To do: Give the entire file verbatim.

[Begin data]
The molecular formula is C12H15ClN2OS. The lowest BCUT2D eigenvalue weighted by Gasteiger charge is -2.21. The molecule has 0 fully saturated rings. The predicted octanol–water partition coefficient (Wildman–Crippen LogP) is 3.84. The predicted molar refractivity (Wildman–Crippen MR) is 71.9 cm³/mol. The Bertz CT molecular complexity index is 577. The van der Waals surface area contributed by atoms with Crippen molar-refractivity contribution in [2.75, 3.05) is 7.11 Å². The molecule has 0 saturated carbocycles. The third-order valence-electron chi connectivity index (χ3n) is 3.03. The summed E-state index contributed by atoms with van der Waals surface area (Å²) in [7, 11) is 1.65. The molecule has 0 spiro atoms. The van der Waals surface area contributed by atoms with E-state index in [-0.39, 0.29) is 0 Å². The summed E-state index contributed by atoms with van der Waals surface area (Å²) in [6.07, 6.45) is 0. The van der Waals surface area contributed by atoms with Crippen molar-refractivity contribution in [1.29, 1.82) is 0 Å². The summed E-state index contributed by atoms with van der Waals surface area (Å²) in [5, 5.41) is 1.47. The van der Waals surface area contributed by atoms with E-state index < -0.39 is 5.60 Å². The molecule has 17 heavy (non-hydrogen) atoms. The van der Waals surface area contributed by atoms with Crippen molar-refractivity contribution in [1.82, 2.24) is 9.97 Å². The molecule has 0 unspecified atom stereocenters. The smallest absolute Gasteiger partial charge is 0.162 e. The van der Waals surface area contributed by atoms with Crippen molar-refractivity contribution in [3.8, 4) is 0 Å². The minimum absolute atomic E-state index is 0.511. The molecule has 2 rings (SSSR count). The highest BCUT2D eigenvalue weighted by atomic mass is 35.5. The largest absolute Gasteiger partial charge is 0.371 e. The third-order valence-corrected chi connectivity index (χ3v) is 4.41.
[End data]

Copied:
The molecular formula is C12H15ClN2OS. The lowest BCUT2D eigenvalue weighted by Gasteiger charge is -2.21. The molecule has 0 fully saturated rings. The predicted octanol–water partition coefficient (Wildman–Crippen LogP) is 3.84. The predicted molar refractivity (Wildman–Crippen MR) is 71.9 cm³/mol. The Bertz CT molecular complexity index is 577. The van der Waals surface area contributed by atoms with Crippen molar-refractivity contribution in [2.75, 3.05) is 7.11 Å². The molecule has 0 saturated carbocycles. The third-order valence-electron chi connectivity index (χ3n) is 3.03. The summed E-state index contributed by atoms with van der Waals surface area (Å²) in [7, 11) is 1.65. The molecule has 0 spiro atoms. The van der Waals surface area contributed by atoms with E-state index in [-0.39, 0.29) is 0 Å². The summed E-state index contributed by atoms with van der Waals surface area (Å²) in [6.07, 6.45) is 0. The van der Waals surface area contributed by atoms with Crippen molar-refractivity contribution in [1.29, 1.82) is 0 Å². The summed E-state index contributed by atoms with van der Waals surface area (Å²) in [5, 5.41) is 1.47. The van der Waals surface area contributed by atoms with E-state index < -0.39 is 5.60 Å². The molecule has 17 heavy (non-hydrogen) atoms. The van der Waals surface area contributed by atoms with Crippen molar-refractivity contribution in [1.82, 2.24) is 9.97 Å². The molecule has 0 unspecified atom stereocenters. The smallest absolute Gasteiger partial charge is 0.162 e. The van der Waals surface area contributed by atoms with Crippen molar-refractivity contribution in [3.8, 4) is 0 Å². The minimum absolute atomic E-state index is 0.511. The molecule has 2 rings (SSSR count). The highest BCUT2D eigenvalue weighted by atomic mass is 35.5. The largest absolute Gasteiger partial charge is 0.371 e. The third-order valence-corrected chi connectivity index (χ3v) is 4.41.